If you could start your dream job tomorrow, what would it be? Maybe that of a millionaire investment banker? Or that of a “demigod dressed in white”? The new work happiness report from Hamburg-based market research company Appinio shows that neither investment bankers nor doctors are among the happiest employees in Germany.

Overall, their data shows that a high salary makes people happy. However, employees only considered themselves happy when they combined a relatively high salary with meaningful work, a lot of individual freedom and good colleagues.

The tech industry is home to the happiest workers

According to the report, it is precisely this combination of happiness factors that the technology industry offers above average. For example, anyone who works as a software engineer at a large technology company earns above-average salaries and enjoys flexible work schedules and creative freedom. If the chemistry in the work team is adequate, there is a high level of subjective happiness, as demonstrated by the results of the study.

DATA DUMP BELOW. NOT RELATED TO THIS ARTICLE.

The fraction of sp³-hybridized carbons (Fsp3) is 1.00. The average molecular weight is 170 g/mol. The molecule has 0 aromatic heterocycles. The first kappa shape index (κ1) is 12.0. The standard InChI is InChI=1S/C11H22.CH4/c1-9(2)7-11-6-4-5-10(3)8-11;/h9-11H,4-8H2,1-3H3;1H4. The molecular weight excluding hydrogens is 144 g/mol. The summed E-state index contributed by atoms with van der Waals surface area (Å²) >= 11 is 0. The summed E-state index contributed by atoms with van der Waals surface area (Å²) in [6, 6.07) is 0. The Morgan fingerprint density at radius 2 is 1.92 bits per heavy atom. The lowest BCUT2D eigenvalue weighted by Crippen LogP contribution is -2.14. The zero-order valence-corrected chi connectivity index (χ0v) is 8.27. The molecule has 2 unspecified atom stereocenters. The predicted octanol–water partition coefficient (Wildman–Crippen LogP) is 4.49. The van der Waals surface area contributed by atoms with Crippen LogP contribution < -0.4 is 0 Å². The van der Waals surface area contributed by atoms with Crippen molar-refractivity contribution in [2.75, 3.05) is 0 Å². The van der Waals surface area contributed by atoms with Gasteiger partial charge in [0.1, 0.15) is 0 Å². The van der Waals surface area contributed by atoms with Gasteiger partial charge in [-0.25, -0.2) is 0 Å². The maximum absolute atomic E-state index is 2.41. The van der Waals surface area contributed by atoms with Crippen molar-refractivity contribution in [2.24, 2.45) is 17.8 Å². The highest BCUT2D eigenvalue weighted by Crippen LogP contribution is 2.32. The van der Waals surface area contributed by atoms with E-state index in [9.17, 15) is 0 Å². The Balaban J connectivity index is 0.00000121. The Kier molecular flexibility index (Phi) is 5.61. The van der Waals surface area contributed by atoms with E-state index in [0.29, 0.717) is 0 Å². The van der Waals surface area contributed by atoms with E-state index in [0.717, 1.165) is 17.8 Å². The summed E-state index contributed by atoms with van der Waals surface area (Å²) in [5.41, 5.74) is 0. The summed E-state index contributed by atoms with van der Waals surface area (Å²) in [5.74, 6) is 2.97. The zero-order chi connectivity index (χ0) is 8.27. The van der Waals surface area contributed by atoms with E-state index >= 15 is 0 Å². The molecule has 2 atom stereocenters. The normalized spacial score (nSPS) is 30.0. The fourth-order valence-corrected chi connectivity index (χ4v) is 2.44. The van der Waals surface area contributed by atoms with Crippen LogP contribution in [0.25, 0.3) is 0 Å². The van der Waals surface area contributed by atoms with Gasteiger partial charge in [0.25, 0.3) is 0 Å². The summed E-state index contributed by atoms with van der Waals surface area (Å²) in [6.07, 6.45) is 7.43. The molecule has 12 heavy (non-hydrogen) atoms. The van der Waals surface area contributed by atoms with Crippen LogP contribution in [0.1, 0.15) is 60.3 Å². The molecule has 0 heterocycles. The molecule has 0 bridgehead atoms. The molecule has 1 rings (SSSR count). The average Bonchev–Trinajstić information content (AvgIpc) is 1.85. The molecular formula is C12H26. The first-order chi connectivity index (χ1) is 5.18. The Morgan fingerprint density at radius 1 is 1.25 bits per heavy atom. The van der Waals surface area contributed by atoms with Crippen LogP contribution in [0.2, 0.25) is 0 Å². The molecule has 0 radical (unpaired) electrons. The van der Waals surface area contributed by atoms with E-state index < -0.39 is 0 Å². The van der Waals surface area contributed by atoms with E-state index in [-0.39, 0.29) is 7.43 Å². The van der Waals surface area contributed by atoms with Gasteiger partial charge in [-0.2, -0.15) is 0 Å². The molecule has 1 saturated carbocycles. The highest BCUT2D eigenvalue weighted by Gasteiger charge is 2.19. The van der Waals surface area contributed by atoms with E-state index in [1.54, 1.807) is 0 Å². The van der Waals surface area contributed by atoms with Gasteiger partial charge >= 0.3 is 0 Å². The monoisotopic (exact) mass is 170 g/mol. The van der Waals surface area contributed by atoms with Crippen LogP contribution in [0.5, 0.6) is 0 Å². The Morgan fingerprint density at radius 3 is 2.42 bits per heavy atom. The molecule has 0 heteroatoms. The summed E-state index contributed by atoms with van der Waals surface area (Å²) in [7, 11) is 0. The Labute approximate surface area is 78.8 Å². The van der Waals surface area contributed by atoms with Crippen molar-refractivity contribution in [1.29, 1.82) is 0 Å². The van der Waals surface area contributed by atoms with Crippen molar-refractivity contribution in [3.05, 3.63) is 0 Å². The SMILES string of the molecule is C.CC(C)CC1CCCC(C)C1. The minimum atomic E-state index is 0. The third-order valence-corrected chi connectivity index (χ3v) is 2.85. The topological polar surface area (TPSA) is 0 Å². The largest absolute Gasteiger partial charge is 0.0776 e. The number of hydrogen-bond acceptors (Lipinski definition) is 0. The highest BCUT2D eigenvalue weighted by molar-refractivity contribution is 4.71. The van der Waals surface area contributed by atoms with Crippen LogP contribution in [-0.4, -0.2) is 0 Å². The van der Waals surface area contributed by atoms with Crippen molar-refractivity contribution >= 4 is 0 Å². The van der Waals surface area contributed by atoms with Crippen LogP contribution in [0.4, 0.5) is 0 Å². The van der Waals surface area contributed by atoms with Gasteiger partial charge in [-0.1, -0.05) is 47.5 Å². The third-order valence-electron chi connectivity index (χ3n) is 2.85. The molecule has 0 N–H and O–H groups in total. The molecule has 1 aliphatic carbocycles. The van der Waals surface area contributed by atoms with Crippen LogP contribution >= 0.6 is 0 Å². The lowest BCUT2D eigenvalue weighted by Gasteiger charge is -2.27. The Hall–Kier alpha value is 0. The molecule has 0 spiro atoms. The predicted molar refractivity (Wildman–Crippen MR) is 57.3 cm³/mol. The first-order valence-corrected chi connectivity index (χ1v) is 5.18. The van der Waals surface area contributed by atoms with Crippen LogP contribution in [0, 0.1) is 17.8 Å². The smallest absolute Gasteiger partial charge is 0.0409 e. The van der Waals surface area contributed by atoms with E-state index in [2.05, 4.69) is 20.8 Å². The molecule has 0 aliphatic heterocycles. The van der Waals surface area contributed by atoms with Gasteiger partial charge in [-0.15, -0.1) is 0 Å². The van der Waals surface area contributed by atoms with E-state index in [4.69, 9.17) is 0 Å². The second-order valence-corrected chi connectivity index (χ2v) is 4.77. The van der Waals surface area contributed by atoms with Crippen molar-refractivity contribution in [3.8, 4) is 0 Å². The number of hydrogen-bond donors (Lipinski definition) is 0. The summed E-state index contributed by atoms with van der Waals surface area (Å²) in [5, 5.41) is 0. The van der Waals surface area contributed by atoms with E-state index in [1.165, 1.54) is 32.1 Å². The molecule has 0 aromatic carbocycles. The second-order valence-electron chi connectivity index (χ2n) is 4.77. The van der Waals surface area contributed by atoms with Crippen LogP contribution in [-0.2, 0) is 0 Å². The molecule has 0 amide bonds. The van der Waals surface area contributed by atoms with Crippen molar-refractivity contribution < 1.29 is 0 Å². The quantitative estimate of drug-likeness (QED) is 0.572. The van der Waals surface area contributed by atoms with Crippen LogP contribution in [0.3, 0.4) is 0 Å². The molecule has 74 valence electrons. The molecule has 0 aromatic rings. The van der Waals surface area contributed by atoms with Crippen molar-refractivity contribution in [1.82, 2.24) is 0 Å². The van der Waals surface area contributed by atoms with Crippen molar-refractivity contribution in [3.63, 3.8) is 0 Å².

But it wasn't just in the tech industry where employees were unexpectedly happy. Of the 1,000 workers aged 18 to 65 surveyed, three in four said they were in the top half of a happiness scale of one to ten.

On average, respondents' work happiness was 6.9, 0.2 points higher than the previous year.

A bad boss usually affects happiness at work

Respondents' happiness at work was most often reduced by poor leadership (56 percent). A poor team culture was also often the reason for a lower sense of happiness (48 percent).

Employees in the healthcare and financial sectors had a low average level of happiness, mainly due to rigid structures and lack of flexibility. Nearly three in four respondents across all industries also said they were willing to trade part of their salary for greater happiness at work (73 percent).

The study has weaknesses

The study only examined the happiness of office workers. Since people who physically work often receive lower wages, it is possible that a significantly smaller proportion of the entire workforce is willing to trade pay for happiness than the study results suggest.

According to a study by the Federal Institute for Safety and Health at Work (BAuA), in 2018 one in four German employees considered themselves a physically hard worker.

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